What is it transporting?

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#12

Re: Welding vs Threading in Fatigue

09/24/2015 12:30 AM

Welding and proper annealing would be best. But say maintenance wise, if you consider convenience and replacement of parts is necessary, threaded would be a good choice.

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#17

Re: Welding vs Threading in Fatigue

09/24/2015 2:29 AM

Firstly, I have to admit to only being a rank amateur welder.

But the RN, always threads and welds high pressure steam flanges.

In WW2, they just welded for speed of production.

One such weld broke on a WW2 built aircraft carrier sometime in the 1950's and killed everyone in that particular engine/boiler room.

So I would guess its decided by the the application and the stresses involved, plus the possible effects of a failure?....you gave no details of that to help the professional welders here (NOT ME!!) to answer you!!!

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#19

Re: Welding vs Threading in Fatigue

09/24/2015 7:51 AM

Pro welders are often quoted saying that a good weld should be as strong as the surounding substrate.

Compare three scenarios.

1. One single solid part

2. Two sub-parts welded together to give something that looks and feels like 1.

3. Two sub-parts screwed together to give something that looks and feels like 1.

Suppose we can assume that good welds with correct bead diameter and penetration with no embrittlement or hardening ( ideal world stuff ) are as strong as the surounding substrate then it seems reasonable to assume cases 1. and 2. deliver about the same level of strength - lets just assume an ideal case so there really is not a whole lot of difference between single solid part and welded part.

With all these caveats in place the question seems to boil down to ....

1. Can I cut something made of a single homogeneous material and join it back together again in such a way that it is stronger than before I cut it?

Answer is most likely NO ?

I am sure there are some esoteric exceptions but unless the welds are particularly vulnerable to stress or fracture I think the above reasoning might be ok.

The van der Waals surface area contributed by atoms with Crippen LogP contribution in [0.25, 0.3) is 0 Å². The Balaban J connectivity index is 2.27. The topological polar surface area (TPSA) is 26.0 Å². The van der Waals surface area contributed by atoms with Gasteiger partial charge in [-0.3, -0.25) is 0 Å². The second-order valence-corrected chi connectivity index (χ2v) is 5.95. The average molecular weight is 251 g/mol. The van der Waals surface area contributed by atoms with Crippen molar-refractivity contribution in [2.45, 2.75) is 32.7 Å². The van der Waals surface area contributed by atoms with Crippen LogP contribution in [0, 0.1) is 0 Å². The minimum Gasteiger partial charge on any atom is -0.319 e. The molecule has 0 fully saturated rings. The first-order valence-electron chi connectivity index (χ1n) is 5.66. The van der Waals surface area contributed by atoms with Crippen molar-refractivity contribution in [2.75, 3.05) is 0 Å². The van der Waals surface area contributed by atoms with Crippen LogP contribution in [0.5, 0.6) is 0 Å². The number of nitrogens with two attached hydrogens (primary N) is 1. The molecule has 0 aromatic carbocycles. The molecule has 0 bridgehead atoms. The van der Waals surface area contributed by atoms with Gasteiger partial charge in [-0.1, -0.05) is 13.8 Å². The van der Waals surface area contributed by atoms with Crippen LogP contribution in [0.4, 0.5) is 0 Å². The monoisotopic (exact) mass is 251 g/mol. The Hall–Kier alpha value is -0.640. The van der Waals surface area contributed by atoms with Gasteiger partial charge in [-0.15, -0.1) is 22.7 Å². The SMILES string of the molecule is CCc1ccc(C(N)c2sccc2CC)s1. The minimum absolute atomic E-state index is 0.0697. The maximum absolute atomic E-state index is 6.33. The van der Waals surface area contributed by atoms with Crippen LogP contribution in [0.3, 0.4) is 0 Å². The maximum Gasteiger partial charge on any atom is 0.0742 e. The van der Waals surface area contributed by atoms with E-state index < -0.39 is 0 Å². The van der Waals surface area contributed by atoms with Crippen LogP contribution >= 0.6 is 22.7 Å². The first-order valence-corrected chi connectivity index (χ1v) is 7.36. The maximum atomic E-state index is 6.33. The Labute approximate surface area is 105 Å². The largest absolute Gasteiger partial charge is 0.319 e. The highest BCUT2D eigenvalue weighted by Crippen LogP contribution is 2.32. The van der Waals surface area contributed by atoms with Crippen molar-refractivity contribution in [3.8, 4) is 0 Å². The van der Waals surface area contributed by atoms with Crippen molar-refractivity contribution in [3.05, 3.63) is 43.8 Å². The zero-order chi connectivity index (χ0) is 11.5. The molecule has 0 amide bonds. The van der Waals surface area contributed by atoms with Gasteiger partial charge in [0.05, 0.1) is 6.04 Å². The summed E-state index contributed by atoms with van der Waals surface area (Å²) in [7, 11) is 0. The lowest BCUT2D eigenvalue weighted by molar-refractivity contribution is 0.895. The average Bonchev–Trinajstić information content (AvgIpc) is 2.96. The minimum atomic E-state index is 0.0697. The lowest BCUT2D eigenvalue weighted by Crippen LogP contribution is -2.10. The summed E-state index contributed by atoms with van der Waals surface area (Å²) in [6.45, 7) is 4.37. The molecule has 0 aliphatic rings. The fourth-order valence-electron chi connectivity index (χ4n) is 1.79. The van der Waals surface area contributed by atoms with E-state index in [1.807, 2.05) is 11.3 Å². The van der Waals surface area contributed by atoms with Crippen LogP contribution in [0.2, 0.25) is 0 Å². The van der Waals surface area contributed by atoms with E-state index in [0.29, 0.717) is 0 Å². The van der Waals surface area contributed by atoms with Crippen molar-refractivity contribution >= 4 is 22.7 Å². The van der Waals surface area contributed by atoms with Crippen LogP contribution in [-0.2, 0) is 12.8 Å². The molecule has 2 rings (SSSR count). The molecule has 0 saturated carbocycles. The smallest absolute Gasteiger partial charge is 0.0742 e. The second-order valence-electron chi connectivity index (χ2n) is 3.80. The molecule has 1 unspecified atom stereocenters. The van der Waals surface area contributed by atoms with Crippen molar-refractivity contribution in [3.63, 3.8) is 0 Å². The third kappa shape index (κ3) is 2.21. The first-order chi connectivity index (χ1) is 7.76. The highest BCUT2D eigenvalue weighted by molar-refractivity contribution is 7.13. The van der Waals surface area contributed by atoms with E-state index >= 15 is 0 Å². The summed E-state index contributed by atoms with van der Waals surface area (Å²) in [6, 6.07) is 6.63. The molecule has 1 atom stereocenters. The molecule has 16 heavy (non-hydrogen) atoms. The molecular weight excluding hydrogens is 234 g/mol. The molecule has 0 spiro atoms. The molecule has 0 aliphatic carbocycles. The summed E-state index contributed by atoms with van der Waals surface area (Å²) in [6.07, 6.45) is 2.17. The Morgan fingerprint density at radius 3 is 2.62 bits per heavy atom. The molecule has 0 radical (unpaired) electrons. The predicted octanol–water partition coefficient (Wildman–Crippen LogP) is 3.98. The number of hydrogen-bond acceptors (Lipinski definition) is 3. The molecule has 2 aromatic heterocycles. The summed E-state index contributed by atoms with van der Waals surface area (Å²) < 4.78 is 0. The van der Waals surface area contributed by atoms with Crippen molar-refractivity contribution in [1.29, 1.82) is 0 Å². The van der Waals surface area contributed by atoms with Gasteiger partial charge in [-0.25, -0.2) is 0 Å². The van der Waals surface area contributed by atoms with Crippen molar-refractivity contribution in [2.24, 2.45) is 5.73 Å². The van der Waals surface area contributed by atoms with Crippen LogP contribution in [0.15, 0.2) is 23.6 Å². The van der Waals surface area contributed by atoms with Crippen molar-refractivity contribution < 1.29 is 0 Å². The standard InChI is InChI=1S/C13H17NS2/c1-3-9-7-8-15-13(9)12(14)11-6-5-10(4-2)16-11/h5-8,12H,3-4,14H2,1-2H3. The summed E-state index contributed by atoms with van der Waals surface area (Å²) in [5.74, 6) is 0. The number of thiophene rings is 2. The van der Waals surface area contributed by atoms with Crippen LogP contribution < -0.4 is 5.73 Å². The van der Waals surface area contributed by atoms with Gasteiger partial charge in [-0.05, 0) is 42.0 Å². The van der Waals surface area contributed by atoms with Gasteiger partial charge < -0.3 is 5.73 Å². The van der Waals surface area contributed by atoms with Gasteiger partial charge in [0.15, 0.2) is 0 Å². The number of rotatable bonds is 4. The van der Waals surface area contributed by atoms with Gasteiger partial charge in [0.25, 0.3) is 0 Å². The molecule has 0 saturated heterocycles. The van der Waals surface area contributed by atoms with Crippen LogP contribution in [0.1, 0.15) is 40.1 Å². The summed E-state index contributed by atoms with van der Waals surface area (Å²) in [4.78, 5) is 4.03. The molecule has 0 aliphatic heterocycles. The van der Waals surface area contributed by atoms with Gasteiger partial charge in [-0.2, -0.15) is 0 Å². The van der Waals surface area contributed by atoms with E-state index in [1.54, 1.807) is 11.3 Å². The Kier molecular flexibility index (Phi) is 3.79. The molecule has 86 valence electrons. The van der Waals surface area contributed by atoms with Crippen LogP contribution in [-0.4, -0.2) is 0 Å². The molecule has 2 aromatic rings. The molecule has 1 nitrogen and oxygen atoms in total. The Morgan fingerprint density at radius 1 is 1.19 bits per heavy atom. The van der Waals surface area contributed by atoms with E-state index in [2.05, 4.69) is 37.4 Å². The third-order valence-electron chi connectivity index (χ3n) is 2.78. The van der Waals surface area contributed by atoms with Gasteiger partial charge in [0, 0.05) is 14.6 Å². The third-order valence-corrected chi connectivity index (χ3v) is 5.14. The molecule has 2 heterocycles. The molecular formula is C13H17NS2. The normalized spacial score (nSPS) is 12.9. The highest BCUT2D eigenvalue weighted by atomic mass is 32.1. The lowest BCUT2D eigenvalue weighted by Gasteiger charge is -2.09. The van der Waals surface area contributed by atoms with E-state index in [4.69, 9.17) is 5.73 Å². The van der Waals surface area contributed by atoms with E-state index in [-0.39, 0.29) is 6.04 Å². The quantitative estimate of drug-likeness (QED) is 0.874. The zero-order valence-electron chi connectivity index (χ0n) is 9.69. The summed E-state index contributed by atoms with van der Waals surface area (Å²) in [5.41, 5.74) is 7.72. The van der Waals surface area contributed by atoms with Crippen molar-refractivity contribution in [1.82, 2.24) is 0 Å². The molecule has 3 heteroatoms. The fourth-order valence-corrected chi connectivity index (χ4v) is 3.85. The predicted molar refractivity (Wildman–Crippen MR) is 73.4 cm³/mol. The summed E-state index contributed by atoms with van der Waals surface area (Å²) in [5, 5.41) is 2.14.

Also as another poster observed machining involves removing material and thinning - ok an ideal threaded pipe joint may have same OD and ID everywhere including the joint but the contact surfaces of the thread are not the same as a single fused part - not all threaded areas will be taking the strain or resist strains in the same way as a homegeous single solid part.

Add real world things like couplings that have considerably more material in them than the surounding pipe and you probably change things but I started out assuming similar geometries for the above.

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#20
In reply to #19

Re: Welding vs Threading in Fatigue

09/24/2015 8:45 AM

Even welding engineers will tell you that the actual weld is not the weakest point of a joint. A properly designed and executed weld joint should outlast the parent material and not be a point of failure - the parent material should fail prior to the weld.

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#21

Re: Welding vs Threading in Fatigue

09/24/2015 10:43 AM

Welding if executed correctly, is mechanically stronger than threaded.

However, even though it is stronger it may not be feasible or cost effective in some applications and therefore will not work better in those instances.

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#22

Re: Welding vs Threading in Fatigue

09/24/2015 11:47 AM

If we are comparing welded pipe against threaded pipe, I would go for Welded pipe based on expereince. If you are using a steel pipe, you would be threading a SCH 80 pipe but welding a SCH 40 pipe.

Although you have a thicker pipe to thread, the threads have high stress concentrated areas and can become a shear point under load. The exposured threads after you connect and fastened can also become a weak point due to corrosion if you do not remove the remaining exposed thread tape, wire brush and apply anti-corrosive paint for protection.

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#23

Re: Welding vs Threading in Fatigue

09/24/2015 11:59 AM

For corrosion reasons, it is best in an exposed environment (and under insulation and lagging to weld the joint, as threads always produce weakness in the metal (if standard thread tapers are used or not). If you want to go on the cheap, and there is no possibility of harm to any personnel by having a failure, then go for cheap threaded stuff - at least for a prototype. If you go into production of numbers of this (whatever), then you should weld it and anneal the metal according to codes that apply. If this is for hazardous material transfer piping, then forget threads.

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#24

Re: Welding vs Threading in Fatigue

09/24/2015 3:50 PM

In the high reliability semiconductor business, parts are frequently welded because they often must pass helium leak testing. Organic materials such as epoxy can't be trusted to pass stringent leak testing.